Review Summary: Blues with Balls
What do you look for when you listen to a blues record? Is it great guitar playing with interesting licks? Is it comfort and solace when somebody has mistreated you? Is it curiosity to discover the roots of you favorite genre of music? Surely, you will definitely find a lot of excellent guitar licks, you’ll find comfort but most of all blues is all about emotions. It’s about listening to grown men or women telling stories about how they were mistreated, abused, taken advantage or harmed by people of the opposite sex most of the times. What really separates the blues though from other genres and artists that simply whine or bitch about how everything is awful and without hope, is that the blues aren’t depressing per se. The blues convey a sense of pride to the listener. They communicate that pain and anguish are indeed part of our lives and as such cannot be avoided. However, those dreadful feelings can be put in context through music in order to relieve their symptoms and this is what the blues is all about. It’s about music taking away the pain and as such the blues are all about pride and empowerment.
Whenever a discussion about the blues is started, there are people who tend to support that only the original blues players had what was needed and all those who came after them were simply faux. The reason most times seems to be that blues players from the 60s onwards added few rock elements to their sound and as a result strayed away from the original sound. Another argument is that the OG’s music was much more emotional. In Johnny Winter’s case I can assure you that there aren’t many more emotional players around and he has all those elements that the older statesmen of blues possessed. Unlike most guitar players around, Johnny Winters uses a thumb pick; a guitar playing technique that was developed by early country and blues musicians. To the untrained ear, this doesn’t make much difference but it certainly helps Winter with his soloing. Johnny Winter, as can be demonstrated by his self titled release, is one of the most technical bluesmen combining tasty licks with fiery solos. And talking about the Johnny Winter
album, it has to be noted that apart from the fiddler himself, some exceptional musicians such as his brother Edgar who handles the keyboards and even the legendary Willie Dixon on acoustic bass have provided some brilliant arrangements. Johnny Winter’s sophomore release came one year after his successful debut The Progressive Blues Experiment
and a couple of months prior to his appearance on the Woodstock Festival.
Musically Johnny Winter
is similar to his debut, meaning that it contains generous doses of well played electric and acoustic blues from the main scenes of the genre. However, what separated this album and in general all of Winter’s releases back then is that he did all that with a hard rock wrapping. Nevertheless, purists don’t need to be discouraged at all because the soul of the blues is very much present on Winter’s self titled release. Take for example one of the standouts of this album, “Be Careful With a Fool”. Originally performed by BB King, Johnny Winter adds his personal touch by adding an extra grittiness to the song with his hard and precise playing. Naturally as a BB King tune, “Be Careful with a Fool” is a Chicago/Memphis tune as is “Mean Mistreater” with its typical and intentional 50s blues sound. Going back to what was mentioned in the beginning of this review, the blues aren’t always downbeat and depressing and a perfect example of that is “Good Morning Little Schoolgirl”. A well known song originally by Sonny Boy Williamson, it was firstly recorded pre-war and has been covered numerous times with Junior Wells’ rendition being probably the most renowned (appropriately may I add). One of my all time favorites, it’s one of the most uptempo tracks of the album and a perfect example of how anguish can be expressed in a rather buoyant manner.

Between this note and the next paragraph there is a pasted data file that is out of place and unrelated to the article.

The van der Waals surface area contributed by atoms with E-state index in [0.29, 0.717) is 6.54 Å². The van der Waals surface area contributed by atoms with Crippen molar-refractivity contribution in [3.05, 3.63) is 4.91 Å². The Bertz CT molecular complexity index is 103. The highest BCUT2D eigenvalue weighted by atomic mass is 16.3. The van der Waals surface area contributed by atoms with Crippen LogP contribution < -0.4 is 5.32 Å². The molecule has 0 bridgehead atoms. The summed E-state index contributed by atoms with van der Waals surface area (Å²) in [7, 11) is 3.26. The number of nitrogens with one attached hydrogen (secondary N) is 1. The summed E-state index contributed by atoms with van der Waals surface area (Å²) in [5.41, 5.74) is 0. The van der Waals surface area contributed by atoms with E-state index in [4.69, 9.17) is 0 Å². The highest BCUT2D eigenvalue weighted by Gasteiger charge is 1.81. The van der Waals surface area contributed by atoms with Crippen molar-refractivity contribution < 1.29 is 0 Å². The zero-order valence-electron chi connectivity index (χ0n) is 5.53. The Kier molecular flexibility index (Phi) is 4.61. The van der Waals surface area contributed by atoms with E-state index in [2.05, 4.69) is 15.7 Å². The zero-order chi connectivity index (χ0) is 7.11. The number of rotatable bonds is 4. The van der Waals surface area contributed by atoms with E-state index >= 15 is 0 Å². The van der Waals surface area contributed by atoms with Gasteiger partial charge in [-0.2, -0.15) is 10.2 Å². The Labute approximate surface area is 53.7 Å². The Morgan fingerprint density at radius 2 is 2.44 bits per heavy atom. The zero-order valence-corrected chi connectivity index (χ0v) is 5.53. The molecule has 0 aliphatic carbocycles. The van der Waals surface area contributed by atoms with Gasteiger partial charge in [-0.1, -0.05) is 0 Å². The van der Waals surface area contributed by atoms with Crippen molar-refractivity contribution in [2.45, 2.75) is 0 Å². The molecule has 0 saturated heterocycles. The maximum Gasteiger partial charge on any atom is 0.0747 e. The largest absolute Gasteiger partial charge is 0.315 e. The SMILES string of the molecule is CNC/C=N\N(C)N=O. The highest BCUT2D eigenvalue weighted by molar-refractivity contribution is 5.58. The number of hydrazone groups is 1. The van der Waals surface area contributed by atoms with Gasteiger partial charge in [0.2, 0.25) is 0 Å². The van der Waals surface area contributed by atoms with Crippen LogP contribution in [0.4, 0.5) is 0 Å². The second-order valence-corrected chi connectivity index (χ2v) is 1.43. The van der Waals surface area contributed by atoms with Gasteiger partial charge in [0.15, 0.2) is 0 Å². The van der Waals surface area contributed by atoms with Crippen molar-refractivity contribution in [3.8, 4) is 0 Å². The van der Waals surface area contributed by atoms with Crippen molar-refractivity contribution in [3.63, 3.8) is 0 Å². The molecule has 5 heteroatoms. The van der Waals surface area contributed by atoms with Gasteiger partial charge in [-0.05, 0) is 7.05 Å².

Going back to the acoustic side of the album, “When You Got a Good Friend” is one of Robert Johnson’s most well known and loved songs. Covered by Eric Clapton too, Johnny Winter does an excellent job of keeping the feeling of the original and adds his personal touch with some excellent slide guitar playing. His decision to not stray away much from the original is a wise one. Another Delta song is “Dallas”, an original composition by Johnny Winter that could have easily been mistaken for an original Mississippi blues tune. Being a Texas native himself, Johnny Winter has included three blues tracks from his birthplace. ” I’m Yours and I’m Hers “, “Leland Mississippi Blues” which is an original composition by Winter, with its guitar playing that follows the vocal line and “Back Door Friend” a raw and dirty acoustic turned electric Lightnin’ Hopkins tune are excellent examples of Winter’s ability to cover all styles of the blues. In addition, one of the standout tracks if there is such in an album like this one is “I’ll Drown in My Tears”. It features one of Winter’s most emotional vocal deliveries ever. Brass instruments and piano dominate this song while you can feel BB King or even Ray Charles’ influence in Winter’s music. Lastly, the production which was done by Winter himself with the help of the great Eddie Kramer suits perfectly the overall mood of the album.
Objectively and as a fan of the blues, the only drawback that I can find on this album is its short duration. At only 34 minutes, it always leaves you asking for more but that alone cannot take away any of the magic of this album. For blues fans this is a must whereas for fans of hard rock or blues rock this is an album that should at least be listened once in your lifetime. It will make you realize why Johnny Winter is truly a legend and an often underrated guitar player.